kevin evans's picture

I am a great admirer of Rachmaninoff's piano music. This Vorontsova disc got my attention by John Atkinson, he used it in his test of the Meridian Ultra DAC. My Dynaudio Craft loudspeakers and Chord electronics are at times too critical, they are able to reproduce music in its best way, but for example my favourite Lazar Berman disc does has its limitations in sound quality. I downloaded this Vorontsova disc from Qobuz and from the first notes I was blown away. To me the music is important, I am not impressed by names or other. Rachmaninoff is very often used to show off, but this disc is about music and not to show off. For example I listened to Van Cliburn's prize winner 2017 Yekwon Sunwoo Rachmaninoff's 2nd Sonata. His performance could not convince me, with Vorontsova it is different, so many things feel so logic now. John Atkinson uses the word 'majestic' I believe, and he is right.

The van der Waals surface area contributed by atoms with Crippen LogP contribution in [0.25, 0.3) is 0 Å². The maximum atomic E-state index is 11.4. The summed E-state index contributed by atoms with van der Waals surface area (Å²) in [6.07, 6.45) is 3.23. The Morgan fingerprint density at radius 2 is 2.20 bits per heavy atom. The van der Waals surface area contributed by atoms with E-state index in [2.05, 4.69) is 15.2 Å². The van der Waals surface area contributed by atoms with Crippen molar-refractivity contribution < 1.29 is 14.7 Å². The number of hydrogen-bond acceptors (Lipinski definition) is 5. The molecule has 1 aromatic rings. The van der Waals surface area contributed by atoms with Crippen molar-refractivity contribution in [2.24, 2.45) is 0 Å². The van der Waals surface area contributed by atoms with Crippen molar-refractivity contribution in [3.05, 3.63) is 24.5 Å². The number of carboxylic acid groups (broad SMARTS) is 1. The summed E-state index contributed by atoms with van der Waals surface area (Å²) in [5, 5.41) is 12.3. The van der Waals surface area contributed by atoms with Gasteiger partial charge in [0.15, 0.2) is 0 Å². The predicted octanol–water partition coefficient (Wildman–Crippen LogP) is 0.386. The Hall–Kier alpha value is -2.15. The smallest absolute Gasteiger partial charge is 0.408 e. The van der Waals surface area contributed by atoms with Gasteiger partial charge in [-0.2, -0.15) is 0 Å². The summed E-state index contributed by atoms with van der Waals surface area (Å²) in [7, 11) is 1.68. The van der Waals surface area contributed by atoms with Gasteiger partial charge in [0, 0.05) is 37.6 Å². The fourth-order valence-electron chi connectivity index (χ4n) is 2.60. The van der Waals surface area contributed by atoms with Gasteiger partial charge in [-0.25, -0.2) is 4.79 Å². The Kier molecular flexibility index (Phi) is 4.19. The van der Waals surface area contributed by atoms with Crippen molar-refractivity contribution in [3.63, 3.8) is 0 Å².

About the Corelli Variations. I do have several recordings of this work but it is never been my favourite Rachmaninoff, the Lazar Berman is the one I can listen from the begin to the end. Others like Ashkenazy does not make this possible for me. This Vorontsova has the same qualities as the Berman, but this Vorontsova disc does offer far better sound quality. The last Variation for example after say 30 sec, you can feel the notes, resulting in goosebumps all over. That is also what I like about this CD, Ashkenazy is a great musician, but his playing never gives me goosebumps, this Vorontsova disc does, not once, but several times. Also, I never could really understand the Corelli Variations, but now it seems I understand them more and more, I am rediscovering this work, a good thing.